The underlying problem here is the impossibility of the subject's objectivizing himself: the subject is singular *and* the universal frame of "his world," for every content he perceives is "his own"; so how can the subject include himself (count himself) in the series of his objects? The subject observes reality from an external position and is simultaneously part of this reality, without ever being able to attain an "objective" view of reality with himself included [in] it. The Thing that haunts the subject is *himself* in his objectal counterpoint, qua object. Hegel writes: "The subject finds itself in contradiction between the totality systematized in its consciousness, and the particular determination which, in itself, is not fluid and is not reduced to its proper place and rank. This is mental derangement [Verrücktheit]. [48] This has to be read in a very precise way. Hegel's point is not simply that madness signals a short-circuit between totality and one of its particular moments, a "fixation" of totality in this moment on account of the totality is deprived of its dialectical fluidity—although some of his formulations may appear to point in this direction.[49] The "particular determination which, in itself, is not fluid" and resists being "reduced to its proper place and rank" is *the subject himself*, or more precisely, the feature (signifier) that re-presents him (holds his place) within the structured ("systematized") totality; and since the subject cannot ever objectivize himself, the "contradiction" here is absolute.[50] With this gap, the possibility of madness emerges—and , as Hegel puts it in proto-Foucaldian terms, madness is not an accidental lapse, a distortion, or an "illness" of human spirit, but is inscribed into an individuals spirit's basic ontological constitution, for to be human means to be potentially mad...~Less Than Nothing, p. 348-9

          [47] Hume drew a lot of mileage—too much—out of this observation regarding how, upon introspection, all I perceive in myself are my particular ideas, sensations, emotion, never my "Self" itself.
          [48] As quoted in Malabou, The Future of Hegel, p. 35; translation modified from Hegel, Philosophy of Mind, §408.
          [49] Is not paranoid fixation such a short-circuit, in which the totality of my experience becomes non-dialectically "fixated" on a particular moment, the idea of my persecutor?
          [50] Upon a closer look, it becomes clear that the Hegelian notion of madness oscillates between the two extremes which one is tempted to call, with reference to Benjamin's notion of violence, constitutive and constituted madness. First, there is constitutive madness: the radical "contradiction" of the human condition itself, between the subject as "nothing," as the evanescent punctuality, and the subject as "all," as the horizon if its world. Then, there is "constituted" madness: the direct fixation upon, identification with, a particular feature as an attempt to resolve (or, rather, cut short) the contradiction. In a way homologous with the ambiguity of the Lacanian notion of the objet petit a, madness names at the same time the contradiction or void and the attempt to resolve it.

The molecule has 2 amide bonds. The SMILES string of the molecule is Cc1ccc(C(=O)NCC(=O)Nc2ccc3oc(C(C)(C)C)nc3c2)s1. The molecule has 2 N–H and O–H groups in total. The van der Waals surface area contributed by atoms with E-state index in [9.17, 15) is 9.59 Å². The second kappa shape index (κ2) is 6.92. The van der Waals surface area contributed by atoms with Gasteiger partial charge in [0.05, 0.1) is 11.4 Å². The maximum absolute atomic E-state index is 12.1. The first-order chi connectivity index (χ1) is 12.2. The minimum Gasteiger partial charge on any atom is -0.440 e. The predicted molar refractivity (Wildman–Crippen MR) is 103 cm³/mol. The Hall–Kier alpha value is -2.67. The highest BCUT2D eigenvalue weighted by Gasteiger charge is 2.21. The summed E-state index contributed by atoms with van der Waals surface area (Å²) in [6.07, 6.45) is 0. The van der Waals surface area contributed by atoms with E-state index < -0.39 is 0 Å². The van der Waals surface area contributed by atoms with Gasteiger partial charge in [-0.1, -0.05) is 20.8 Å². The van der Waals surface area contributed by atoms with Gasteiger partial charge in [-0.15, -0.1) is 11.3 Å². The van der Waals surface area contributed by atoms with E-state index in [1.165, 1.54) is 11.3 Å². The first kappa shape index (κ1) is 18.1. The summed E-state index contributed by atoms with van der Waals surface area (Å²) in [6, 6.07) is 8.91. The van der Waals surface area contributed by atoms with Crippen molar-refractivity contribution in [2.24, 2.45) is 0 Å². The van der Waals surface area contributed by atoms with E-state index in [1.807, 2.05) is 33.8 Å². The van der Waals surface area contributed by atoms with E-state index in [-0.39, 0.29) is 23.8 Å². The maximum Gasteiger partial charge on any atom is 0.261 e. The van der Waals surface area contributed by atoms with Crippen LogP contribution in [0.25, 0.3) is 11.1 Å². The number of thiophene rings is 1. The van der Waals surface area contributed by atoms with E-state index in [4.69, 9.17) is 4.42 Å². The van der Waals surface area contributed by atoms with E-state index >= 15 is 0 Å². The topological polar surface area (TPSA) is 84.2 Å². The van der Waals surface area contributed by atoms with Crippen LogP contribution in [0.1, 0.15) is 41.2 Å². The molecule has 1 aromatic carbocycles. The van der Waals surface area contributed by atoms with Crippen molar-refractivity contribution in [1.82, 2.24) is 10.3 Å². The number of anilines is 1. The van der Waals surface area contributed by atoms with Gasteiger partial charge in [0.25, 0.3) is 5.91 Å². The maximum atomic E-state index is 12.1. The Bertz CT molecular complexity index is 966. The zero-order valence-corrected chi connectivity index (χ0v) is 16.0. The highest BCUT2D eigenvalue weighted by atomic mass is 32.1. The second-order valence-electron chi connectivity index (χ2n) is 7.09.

Mary
        • Jim
          Mary, Thank you for your last two posts which, as usual, give me plenty to think about. I now realize that your use of the word `reason follows Hegel fairly
          Message 4 of 9 , Aug 23 1:11 PM
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            Mary,

            Thank you for your last two posts which, as usual, give me plenty to think about.

            I now realize that your use of the word `reason' follows Hegel fairly closely: It is much more that the virtue of rationality; it is the forward movement of thought (particularly speculative thought) as it accommodates what has gone before and expands it into something new.

            Zizek on Sartre is an intoxicating mix. In some ways I think Zizek distorts Sartre, as Sartre was against the psychoanalytic approach (consider what he wrote in the `bad faith' section you gave the link to), whilst Zizek very much endorses the psychoanalytic approach of Lacan.

            Perhaps Sartre's idea of the fear of freedom was partly the idea of the fear that each of us is potentially a mad person, and the dividing line between being in control and being out of control is paper thin.

            Arguably we have moved on from Kant and his distinction between the empirical self and the noumenal self. I certainly have a more naturalistic account of the self than Kant. I think I am the human animal Jim Stuart who is both an object in the physical world and a subject of experience of that physical world.

            I agree I cannot take a fully objective view of reality. I cannot fully take up the "view from nowhere" as there is always a part of me, a blind spot, behind the lens. Thomas Nagel in his book "The View form Nowhere" offers a good account of the two poles of human experience – the objective point of view and the subjective point of view.

            Perhaps Sartre would say that by taking up a more naturalistic view of myself, I am just attempting to escape my radical freedom, and to think of myself as a human animal is to descend into a type of bad faith.

            However I hold on to Sartre's idea that I am radically free to choose my path through life and to choose the sort of person I become.

            Jim
          • Mary
            ... distorts Sartre, as Sartre was against the psychoanalytic approach (consider what he wrote in the `bad faith section you gave the link to), whilst Zizek
            Message 5 of 9 , Aug 26 12:35 PM
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              --- In existlist@yahoogroups.com, "Jim" <jjimstuart1@...> wrote:

              > Zizek on Sartre is an intoxicating mix. In some ways I think Zizek
              distorts Sartre, as Sartre was against the psychoanalytic approach
              (consider what he wrote in the `bad faith' section you gave the link
              to), whilst Zizek very much endorses the psychoanalytic approach of
              Lacan.

              Hello Jim,

              Zizek does seem to distort a particular philosopher's oeuvre but often offers a different perspective on some of that philosopher's specific ideas. He also interprets one philosopher through another thinker. For example he reads Hegel through Lacan. I wouldn't say Sartre is opposed to the psychoanalytic approach since in several places he describes B&N as a existential psychoanalysis. I see him more specifically opposed to Freudian structures of consciousness but not to a psychoanalytical approach in general.

              Mary